For Deployment

This is what it looks like to be readying for deployment 15 bighorn sheep and 15 mountain goat GPS and VHF collars in your home.  We stand to gain a significant amount of ecological information from the deployment of these collars, treading ground in the greater Yellowstone ecosystem that has never been tread before.  The ultimate purpose being to benefit the conservation and management of both these regal species throughout the greater Yellowstone ecosystem.  To read more about the project, visit

To read more about the GPS and VHF collars, visit the Telemetry Studies section in the Science page.


  1. Super website. Mountain goats and big horn sheep sure live amid breathtaking scenery. Hollie Miyasaki gave an excellent presentation to the IMNs. I wonder how she managed to catch goats in the steep and rocky palisades. How will you capture--dart gun? As a past keeper of domestic sheep and goat, all I can say is keep your face away from kicking legs. They are unbelievably powerful. (I caught a case of "hoof in mouth" once. Ouch!) The site mentions that mountain goats are an introduced species. I wonder when? By whom?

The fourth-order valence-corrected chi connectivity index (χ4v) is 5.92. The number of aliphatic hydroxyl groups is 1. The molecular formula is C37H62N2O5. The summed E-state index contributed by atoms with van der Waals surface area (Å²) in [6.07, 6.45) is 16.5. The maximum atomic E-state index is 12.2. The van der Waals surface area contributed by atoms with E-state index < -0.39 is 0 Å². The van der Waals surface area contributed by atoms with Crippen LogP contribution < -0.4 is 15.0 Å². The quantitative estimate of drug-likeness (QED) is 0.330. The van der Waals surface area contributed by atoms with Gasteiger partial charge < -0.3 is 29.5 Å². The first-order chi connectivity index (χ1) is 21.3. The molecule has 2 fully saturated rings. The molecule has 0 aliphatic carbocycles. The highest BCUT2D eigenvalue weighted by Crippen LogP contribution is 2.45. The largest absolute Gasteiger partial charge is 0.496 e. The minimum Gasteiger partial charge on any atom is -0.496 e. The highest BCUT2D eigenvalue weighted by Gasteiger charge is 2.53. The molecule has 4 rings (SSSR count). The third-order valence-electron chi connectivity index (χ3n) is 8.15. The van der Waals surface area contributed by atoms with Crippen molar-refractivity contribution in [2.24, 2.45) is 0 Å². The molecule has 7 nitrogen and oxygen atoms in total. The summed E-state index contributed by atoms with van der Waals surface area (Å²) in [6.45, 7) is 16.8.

2. Thanks! There are several capture options, depending on who we are doing the capture with, and where the animals are. We will do: helo net-gunning, ground darting, drop net, and Clover trap. Hopefully, I will get to posting about these later!

    Yes, the hooves are terrifying. Worse are slicing mountain goat horns! We will be using drugs to immobilize them, so this will reduce risk considerably.

    The mountain goats were introduced mostly in the 1950's to areas north of Yellowstone, and then later (maybe the 70's?) in the Palisades in Idaho (Hollie Miyasaki's goats). "Non native" as in there is no collective memory or evidence they have ever occupied these areas before these introductions. And by who?? Well...biologists! For hunting opportunities mostly.


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